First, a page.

Soccer is the second most popular sport for kids in the United States (shhh, don’t tell football fans). I played soccer. My sisters played soccer. My friends all played soccer. We had soccer themed parties. We played soccer at recess. We worshipped Mia Hamm. But in the ’90s when I was growing up there were no movies or soccer books for kids. In the ’90s, soccer was still scoffed at and spurned as a “girl’s sport.” And I’m jealous. Because NOW, after the U.S. women’s team won the World Cup in 2015 and a gold medal in London, and international soccer games have become more accessible with the internet, soccer is cool, and there are books about soccer, and people proudly wear soccer jerseys, and go to professional soccer games, and it’s awesome!
So, if your kid loves soccer, and you’re looking for something for them to read this summer, don’t worry: there are now PLENTY of soccer books for kids to choose from (still jealous):
Booked by Kwame Alexander (written in verse)
Like Jason Reynolds’s A Long Way Down and Thanhha Lai’s Inside Out & Back Again, Kwame’s Alexander’s stories are written in verse. Both Booked and The Crossover look very sports- centric on the outside, but on the inside these books are so much more. This is a quick, very enjoyable read.
The Boy in the Dress by David Walliams, Quentin Blake (illustrator)
So the rumor is: David Walliams in the new Roald Dahl…Well, I don’t know about that, but this books is very good. (I don’t know about you, but I am wary of saying anything or anyone is the NEW- something-or-other; I mean, Roald Dahl is Roald Dahl and David Walliams is David Walliams…am I right?) Anyway, I’m sure you can tell from the title that this book is also more than just a soccer book. It’s about identity and acceptance, and a great book for any soccer-loving kid.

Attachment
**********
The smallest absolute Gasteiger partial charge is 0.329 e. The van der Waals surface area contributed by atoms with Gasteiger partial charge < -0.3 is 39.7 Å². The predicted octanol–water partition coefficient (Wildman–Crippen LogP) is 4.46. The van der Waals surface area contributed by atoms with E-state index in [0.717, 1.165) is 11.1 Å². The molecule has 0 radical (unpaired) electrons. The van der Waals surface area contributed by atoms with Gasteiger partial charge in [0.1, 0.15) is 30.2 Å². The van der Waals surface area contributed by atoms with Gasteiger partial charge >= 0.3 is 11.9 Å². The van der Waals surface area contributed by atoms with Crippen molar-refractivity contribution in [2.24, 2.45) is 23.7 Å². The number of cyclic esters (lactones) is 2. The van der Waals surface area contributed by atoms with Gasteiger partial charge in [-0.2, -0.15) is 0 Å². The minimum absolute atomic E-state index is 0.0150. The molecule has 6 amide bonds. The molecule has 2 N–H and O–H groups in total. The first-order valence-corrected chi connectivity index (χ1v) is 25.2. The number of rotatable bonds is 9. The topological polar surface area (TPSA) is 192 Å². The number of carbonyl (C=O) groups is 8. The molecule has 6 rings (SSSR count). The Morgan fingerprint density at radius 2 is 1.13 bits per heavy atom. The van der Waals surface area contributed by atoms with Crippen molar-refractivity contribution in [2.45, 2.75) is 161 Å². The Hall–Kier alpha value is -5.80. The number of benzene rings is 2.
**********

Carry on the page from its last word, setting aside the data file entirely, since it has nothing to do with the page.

Saving the Team (The Kicks #1) by Alex Morgan, Paula Franco (Illustrations)
Alex Morgan was a 2015 World Cup champion and a gold medalist at the London Olympics, is a striker for the professional women’s soccer team Orlando Pride, and has a series of middle grade books called The Kicks, which has been adapted into a TV series for Amazon (busy much?). The book is about Devin, who has moved to California from Connecticut, and is hopeful that in California she’ll be on a really good soccer team. But the team’s a mess, and now Devin has to straighten them out.
What Is the World Cup? (What was…) by Bonnie Bader
Who Is Pele? (Who Was?) by James Buckley Jr., Andrew Thomson (Illustrator) (release date June 5)
I love the What Was? Who Was? Where is? book series. In fact, the library where I work ordered the entire series one month, because so many kids were coming in and looking for them. They’re great books for projects because they have pictures, and they’re written with kids and kids’ interests in mind. Both books would be great for soccer fans who want to know more information about the sport.
Here Goes Nothing by Lincoln Peirce
I always recommend Big Nate books to reluctant readers, because they’re full of pictures and funny. In this book in the series, Nate joins his school’s soccer team as the goalie. And as anyone who’s ever played soccer knows: being the goalie can end in disaster.